Archive for February 8th, 2008

The Scottish Ensemble was joined by clarinettist Michael Collins and the London Winds group for their February concert tour.    The program was a real mixture of Stravinsky, Francaix, Martland and Mozart.

The Stravinsky Concerto in D gave the Scottish Ensemble a flying start to the evening, and this was followed by Jean Francaix’s Octet, where the Ensemble were joined by Michael Collins and a horn and bassoon from London Winds.    I had not heard of Francaix before, and the audience appreciated his “music to be enjoyed”.

And then to a commissioned piece:    Eternity’s Sunrise by Steve Martland, being performed for the first time ever.    Written as a companion piece to a dance composition, the work started in stark octaves but soon developed a rhythmic semiquaver pulse.     A huge challenge for the players, who play much of the piece in rhythmic unison, the Scottish Ensemble arranged themselves with violins on either side and violas and ‘cellos at the back.    We were sitting near the front, and the concentration within the group was electric.     I might have been a bit ambivalent about this piece if I had heard it on the radio, but to see it being performed was thrilling.

Audience comment in the interval was decidedly mixed.    A school music teacher (no less) proclaimed it a ‘waste of good musicians’ time’, and several people said ‘now that was a real challenge’ – which is well known code for ‘I really did not like it much at all’.     The Perth audience can be terribly conservative at times.    It was not a difficult piece to listen to.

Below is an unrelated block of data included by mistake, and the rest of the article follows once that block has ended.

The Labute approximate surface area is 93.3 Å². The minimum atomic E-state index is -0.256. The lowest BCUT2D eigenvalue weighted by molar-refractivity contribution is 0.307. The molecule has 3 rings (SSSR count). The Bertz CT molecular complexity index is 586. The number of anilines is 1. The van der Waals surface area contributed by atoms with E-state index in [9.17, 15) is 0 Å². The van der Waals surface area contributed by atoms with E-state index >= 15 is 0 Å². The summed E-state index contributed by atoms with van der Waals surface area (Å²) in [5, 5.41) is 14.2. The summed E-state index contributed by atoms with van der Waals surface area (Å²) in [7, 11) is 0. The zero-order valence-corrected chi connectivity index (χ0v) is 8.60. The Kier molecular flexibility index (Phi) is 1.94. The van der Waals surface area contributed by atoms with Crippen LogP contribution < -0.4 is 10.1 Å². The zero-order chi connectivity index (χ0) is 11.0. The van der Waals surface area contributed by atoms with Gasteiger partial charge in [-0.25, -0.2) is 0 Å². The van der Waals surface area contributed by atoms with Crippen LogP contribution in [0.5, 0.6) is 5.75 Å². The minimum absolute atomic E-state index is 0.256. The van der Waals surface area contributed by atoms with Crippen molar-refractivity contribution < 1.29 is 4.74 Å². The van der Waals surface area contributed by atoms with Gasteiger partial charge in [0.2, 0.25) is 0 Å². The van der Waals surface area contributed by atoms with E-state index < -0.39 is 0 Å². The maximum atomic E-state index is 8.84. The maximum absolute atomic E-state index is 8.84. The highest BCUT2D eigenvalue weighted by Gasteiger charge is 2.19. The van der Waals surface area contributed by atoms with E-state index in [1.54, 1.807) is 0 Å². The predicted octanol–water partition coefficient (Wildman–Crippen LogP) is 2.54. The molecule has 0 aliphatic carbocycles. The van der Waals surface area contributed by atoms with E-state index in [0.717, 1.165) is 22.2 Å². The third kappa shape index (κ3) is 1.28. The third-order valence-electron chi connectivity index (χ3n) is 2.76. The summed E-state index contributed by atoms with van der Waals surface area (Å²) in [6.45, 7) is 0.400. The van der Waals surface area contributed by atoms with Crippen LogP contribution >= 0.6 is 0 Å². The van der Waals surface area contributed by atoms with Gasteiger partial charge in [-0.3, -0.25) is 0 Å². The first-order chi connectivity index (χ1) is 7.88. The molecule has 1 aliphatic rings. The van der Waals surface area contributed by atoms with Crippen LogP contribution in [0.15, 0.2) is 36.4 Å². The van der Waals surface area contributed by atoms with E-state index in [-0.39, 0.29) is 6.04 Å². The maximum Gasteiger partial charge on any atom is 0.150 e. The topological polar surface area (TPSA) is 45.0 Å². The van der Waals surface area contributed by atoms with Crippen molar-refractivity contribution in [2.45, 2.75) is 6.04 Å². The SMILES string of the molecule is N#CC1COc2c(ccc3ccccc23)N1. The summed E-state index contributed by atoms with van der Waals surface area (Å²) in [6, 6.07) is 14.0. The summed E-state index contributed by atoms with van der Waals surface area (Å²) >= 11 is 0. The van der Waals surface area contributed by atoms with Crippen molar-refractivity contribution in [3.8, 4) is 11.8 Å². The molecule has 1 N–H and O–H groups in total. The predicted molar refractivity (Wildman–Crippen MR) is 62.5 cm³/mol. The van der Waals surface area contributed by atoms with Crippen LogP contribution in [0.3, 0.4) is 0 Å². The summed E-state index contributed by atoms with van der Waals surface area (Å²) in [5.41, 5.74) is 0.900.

So it was left to Mozart’s crowd pleasing Clarinet Concerto with Michael Collins playing  basset clarinet to put a smile back on the faces of the traditionalists.    And what a performance this was.    Michael Collins gave a virtuoso performance on this unusual instrument, which allowed the low notes to sound in the correct octave rather than being played an octave higher.    But the Scottish Ensemble and London Winds gave a wonderful performance themselves, producing some really exquisite Mozart.

The Clarinet Concerto is shrouded in mystery, with the original score never found.    Perhaps this performance with pocket sized (and stand-up) chamber orchestra and early and unusual clarinet was the type of performance Mozart would have heard himself.    It made compelling listening.

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